Patent application title: METHOD AND APPARATUS FOR REMOVAL OF TARS, RESINS, CHARS OR VOLATILES FROM A LIQUID
Cedric Jean-Luc Vanderbeken (Vancouver, CA)
Vanderbeken Enterprises Ltd. DBA DRYCAKE
IPC8 Class: AC02F138FI
Class name: Processes ion exchange or selective sorption including diverse separating or treating of liquid
Publication date: 2013-07-04
Patent application number: 20130168317
The invention is a method and apparatus for processing tarry or resinous
liquid suspensions derived from gasification, pyrolysis or drying of
biomass. The suspensions are processed by a horizontal axis centrifuge
having a discharge chamber containing a scraper to prevent centrifuge
clogging or fouling, a volatiles exhaust system utilizing suction, and a
means to isolate the gas and light solids radially of the inner liquid
surface and thereby enabling the gas and light solids to be extracted
continuously to a location outside the centrifuge bowl. The removed tar,
char and volatiles can be used as fuel or recycled as feedstock. Polymers
can be added prior to centrifugation to assist in solids/liquids
separation. Tar, resin, char or volatiles depleted wet scrubber liquid
can be recycled for further use or easily treated prior to disposal.
1. A method of cleaning tarry or resinous liquid suspensions wherein the
method of separating the tarry or resinous solids from the liquid
contained in the suspension is via a centrifuge containing a separately
moving bowl, feeder screw and a discharge chamber scraper located outside
of the bowl that prevents fouling of the centrifuge discharge chamber by
tarry or resinous solids as well as an outlet located in the liquids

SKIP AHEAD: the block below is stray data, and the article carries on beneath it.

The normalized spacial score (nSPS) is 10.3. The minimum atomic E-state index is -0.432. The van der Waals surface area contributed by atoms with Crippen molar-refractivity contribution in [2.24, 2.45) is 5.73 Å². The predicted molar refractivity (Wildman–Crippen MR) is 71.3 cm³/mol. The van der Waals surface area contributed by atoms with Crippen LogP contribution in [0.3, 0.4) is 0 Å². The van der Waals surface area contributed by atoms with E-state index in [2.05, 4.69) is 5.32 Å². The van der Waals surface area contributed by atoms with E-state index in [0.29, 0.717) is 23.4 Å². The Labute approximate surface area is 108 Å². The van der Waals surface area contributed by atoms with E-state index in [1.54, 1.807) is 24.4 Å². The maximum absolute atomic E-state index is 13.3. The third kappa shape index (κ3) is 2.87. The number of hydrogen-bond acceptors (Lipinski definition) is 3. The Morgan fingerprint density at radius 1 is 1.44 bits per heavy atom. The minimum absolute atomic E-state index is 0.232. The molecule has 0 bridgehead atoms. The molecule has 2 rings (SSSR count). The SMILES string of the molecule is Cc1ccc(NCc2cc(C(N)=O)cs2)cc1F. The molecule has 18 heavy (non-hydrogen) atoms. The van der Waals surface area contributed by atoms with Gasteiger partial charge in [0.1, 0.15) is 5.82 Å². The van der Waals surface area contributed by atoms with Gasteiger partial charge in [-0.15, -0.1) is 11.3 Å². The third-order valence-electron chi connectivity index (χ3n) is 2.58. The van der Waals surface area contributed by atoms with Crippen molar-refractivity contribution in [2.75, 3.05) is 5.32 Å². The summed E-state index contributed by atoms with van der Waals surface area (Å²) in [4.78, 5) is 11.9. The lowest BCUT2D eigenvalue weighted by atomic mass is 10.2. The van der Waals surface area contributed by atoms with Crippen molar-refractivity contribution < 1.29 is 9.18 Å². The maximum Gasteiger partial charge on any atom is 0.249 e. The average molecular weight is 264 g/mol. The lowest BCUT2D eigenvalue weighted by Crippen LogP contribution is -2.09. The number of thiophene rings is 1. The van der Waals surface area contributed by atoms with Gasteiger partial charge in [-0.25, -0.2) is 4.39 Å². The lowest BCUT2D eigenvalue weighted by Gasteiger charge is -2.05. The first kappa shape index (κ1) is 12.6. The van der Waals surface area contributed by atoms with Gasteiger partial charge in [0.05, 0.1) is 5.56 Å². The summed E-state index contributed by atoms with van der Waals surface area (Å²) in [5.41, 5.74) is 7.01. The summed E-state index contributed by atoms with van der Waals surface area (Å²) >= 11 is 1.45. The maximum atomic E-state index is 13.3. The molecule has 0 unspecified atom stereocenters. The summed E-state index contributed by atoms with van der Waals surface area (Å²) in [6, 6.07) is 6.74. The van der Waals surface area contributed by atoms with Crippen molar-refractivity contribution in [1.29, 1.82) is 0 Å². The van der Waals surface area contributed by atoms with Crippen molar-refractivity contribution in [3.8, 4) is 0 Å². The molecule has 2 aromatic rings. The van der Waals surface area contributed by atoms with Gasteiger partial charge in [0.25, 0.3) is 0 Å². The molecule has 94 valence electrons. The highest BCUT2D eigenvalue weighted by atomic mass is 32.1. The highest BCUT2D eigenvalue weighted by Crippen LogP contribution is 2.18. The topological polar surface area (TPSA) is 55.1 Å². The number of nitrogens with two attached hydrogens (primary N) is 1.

discharge chamber to allow volatiles removal from the char-solids
depleted liquid suspension.
2. The method of claim 1 in which the volatiles include light solids.
3. The method of claim 2 in which the light solids contain naphthalene.
4. The method of claim 1 in which the centrifuge is a horizontal axis type.
5. The method of claim 1 in which the liquid suspension is a wet scrubber liquid containing tar and/or tar/char solids.
6. The method of claim 1 in which the liquid suspension is a wet electrostatic precipitator liquid containing tar and/or tar/char solids.
7. The method of claim 5 in which tar is adsorbed by the char.
8. The method of claim 1 in which supplementary solids are added to the liquid suspension.
9. The method of claim 8 in which supplementary solids contain activated carbon.
10. The method of claim 1 in which the liquid suspension is a resin containing liquid derived from coniferous biomass solids.
11. The method of claim 1 in which the liquid suspension contains water.
12. The method of claim 6 in which tar is adsorbed by the char.
13. The method of claim 1 in which the tarry or resinous liquid suspensions contain phenols.
14. The method of claim 8 in which phenols are extracted from the liquid suspension into the separated tarry or resinous solids via centrifugation.
15. The method of claim 8 in which phenols are contained in the separated tarry or resinous solids.
16. The method claim 4 in which the centrifuge has a g-force of 1000 or more.
17. The method of claim 4 in which the centrifuge has a g-force of 3200 or less.
18. A horizontal axis centrifuge containing a separately moving bowl, feeder screw and a) a discharge chamber scraper located outside of the bowl that prevents fouling of the centrifuge discharge chamber by tarry or resinous solids; b) an outlet located in the liquid discharge chamber to extract volatiles from char-solids depleted liquid suspension.
19. The apparatus of claim 18 in which the volatiles include light solids.
20. The apparatus of claim 19 in which the light solids include naphthalene.
RELATED U.S. APPLICATION DATA